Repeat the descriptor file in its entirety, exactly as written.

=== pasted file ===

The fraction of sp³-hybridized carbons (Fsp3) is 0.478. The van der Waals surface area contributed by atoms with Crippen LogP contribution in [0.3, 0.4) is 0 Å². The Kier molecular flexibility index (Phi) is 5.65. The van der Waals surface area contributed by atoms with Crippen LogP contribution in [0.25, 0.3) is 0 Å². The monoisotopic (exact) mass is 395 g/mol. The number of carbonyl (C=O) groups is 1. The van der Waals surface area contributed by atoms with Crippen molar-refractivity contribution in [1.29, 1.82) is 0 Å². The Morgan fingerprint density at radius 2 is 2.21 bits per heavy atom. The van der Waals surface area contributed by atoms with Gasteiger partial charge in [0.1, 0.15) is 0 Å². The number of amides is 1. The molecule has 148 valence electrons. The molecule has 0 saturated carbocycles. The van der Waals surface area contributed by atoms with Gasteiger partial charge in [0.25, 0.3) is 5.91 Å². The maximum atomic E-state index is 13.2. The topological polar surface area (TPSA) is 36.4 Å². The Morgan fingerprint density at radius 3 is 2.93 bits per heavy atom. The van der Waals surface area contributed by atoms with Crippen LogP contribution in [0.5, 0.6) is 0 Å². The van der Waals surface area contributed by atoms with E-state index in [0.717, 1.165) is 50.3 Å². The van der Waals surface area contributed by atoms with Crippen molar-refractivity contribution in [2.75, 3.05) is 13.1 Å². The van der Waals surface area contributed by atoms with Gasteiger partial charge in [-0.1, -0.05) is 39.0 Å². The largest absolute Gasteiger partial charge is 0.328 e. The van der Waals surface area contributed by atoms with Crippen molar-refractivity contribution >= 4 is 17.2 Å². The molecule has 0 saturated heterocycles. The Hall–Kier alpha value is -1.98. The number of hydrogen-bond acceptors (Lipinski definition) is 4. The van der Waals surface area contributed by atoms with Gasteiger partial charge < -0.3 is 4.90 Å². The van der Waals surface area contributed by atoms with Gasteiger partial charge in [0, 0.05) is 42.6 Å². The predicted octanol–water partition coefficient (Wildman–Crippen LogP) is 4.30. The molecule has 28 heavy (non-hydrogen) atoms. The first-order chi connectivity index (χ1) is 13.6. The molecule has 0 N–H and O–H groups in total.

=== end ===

The fraction of sp³-hybridized carbons (Fsp3) is 0.478. The van der Waals surface area contributed by atoms with Crippen LogP contribution in [0.3, 0.4) is 0 Å². The Kier molecular flexibility index (Phi) is 5.65. The van der Waals surface area contributed by atoms with Crippen LogP contribution in [0.25, 0.3) is 0 Å². The monoisotopic (exact) mass is 395 g/mol. The number of carbonyl (C=O) groups is 1. The van der Waals surface area contributed by atoms with Crippen molar-refractivity contribution in [1.29, 1.82) is 0 Å². The Morgan fingerprint density at radius 2 is 2.21 bits per heavy atom. The van der Waals surface area contributed by atoms with Gasteiger partial charge in [0.1, 0.15) is 0 Å². The number of amides is 1. The molecule has 148 valence electrons. The molecule has 0 saturated carbocycles. The van der Waals surface area contributed by atoms with Gasteiger partial charge in [0.25, 0.3) is 5.91 Å². The maximum atomic E-state index is 13.2. The topological polar surface area (TPSA) is 36.4 Å². The Morgan fingerprint density at radius 3 is 2.93 bits per heavy atom. The van der Waals surface area contributed by atoms with Crippen LogP contribution in [0.5, 0.6) is 0 Å². The van der Waals surface area contributed by atoms with E-state index in [0.717, 1.165) is 50.3 Å². The van der Waals surface area contributed by atoms with Crippen molar-refractivity contribution in [2.75, 3.05) is 13.1 Å². The van der Waals surface area contributed by atoms with Gasteiger partial charge in [-0.1, -0.05) is 39.0 Å². The largest absolute Gasteiger partial charge is 0.328 e. The van der Waals surface area contributed by atoms with Crippen molar-refractivity contribution >= 4 is 17.2 Å². The molecule has 0 saturated heterocycles. The Hall–Kier alpha value is -1.98. The number of hydrogen-bond acceptors (Lipinski definition) is 4. The van der Waals surface area contributed by atoms with Gasteiger partial charge < -0.3 is 4.90 Å². The van der Waals surface area contributed by atoms with Gasteiger partial charge in [0, 0.05) is 42.6 Å². The predicted octanol–water partition coefficient (Wildman–Crippen LogP) is 4.30. The molecule has 28 heavy (non-hydrogen) atoms. The first-order chi connectivity index (χ1) is 13.6. The molecule has 0 N–H and O–H groups in total.